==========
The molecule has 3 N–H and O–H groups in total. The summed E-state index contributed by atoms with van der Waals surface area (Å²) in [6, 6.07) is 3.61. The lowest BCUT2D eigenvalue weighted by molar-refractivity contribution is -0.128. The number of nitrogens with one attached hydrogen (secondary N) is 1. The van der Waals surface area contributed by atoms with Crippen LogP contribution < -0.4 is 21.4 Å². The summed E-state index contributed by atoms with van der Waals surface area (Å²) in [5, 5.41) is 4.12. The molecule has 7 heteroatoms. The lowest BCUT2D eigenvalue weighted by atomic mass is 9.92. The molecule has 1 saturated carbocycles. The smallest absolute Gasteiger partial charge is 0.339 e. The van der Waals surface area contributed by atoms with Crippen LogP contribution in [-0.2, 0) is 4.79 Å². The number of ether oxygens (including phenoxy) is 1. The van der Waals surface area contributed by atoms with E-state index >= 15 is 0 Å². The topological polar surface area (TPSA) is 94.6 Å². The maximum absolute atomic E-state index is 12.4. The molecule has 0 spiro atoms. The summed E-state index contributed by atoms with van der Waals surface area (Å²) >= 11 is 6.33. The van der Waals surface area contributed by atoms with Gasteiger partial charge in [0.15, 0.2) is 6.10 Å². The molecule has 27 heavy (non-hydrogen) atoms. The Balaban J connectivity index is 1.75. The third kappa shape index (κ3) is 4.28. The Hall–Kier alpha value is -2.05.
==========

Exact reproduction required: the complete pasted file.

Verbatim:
The molecule has 3 N–H and O–H groups in total. The summed E-state index contributed by atoms with van der Waals surface area (Å²) in [6, 6.07) is 3.61. The lowest BCUT2D eigenvalue weighted by molar-refractivity contribution is -0.128. The number of nitrogens with one attached hydrogen (secondary N) is 1. The van der Waals surface area contributed by atoms with Crippen LogP contribution < -0.4 is 21.4 Å². The summed E-state index contributed by atoms with van der Waals surface area (Å²) in [5, 5.41) is 4.12. The molecule has 7 heteroatoms. The lowest BCUT2D eigenvalue weighted by atomic mass is 9.92. The molecule has 1 saturated carbocycles. The smallest absolute Gasteiger partial charge is 0.339 e. The van der Waals surface area contributed by atoms with Crippen LogP contribution in [-0.2, 0) is 4.79 Å². The number of ether oxygens (including phenoxy) is 1. The van der Waals surface area contributed by atoms with E-state index >= 15 is 0 Å². The topological polar surface area (TPSA) is 94.6 Å². The maximum absolute atomic E-state index is 12.4. The molecule has 0 spiro atoms. The summed E-state index contributed by atoms with van der Waals surface area (Å²) >= 11 is 6.33. The van der Waals surface area contributed by atoms with Gasteiger partial charge in [0.15, 0.2) is 6.10 Å². The molecule has 27 heavy (non-hydrogen) atoms. The Balaban J connectivity index is 1.75. The third kappa shape index (κ3) is 4.28. The Hall–Kier alpha value is -2.05.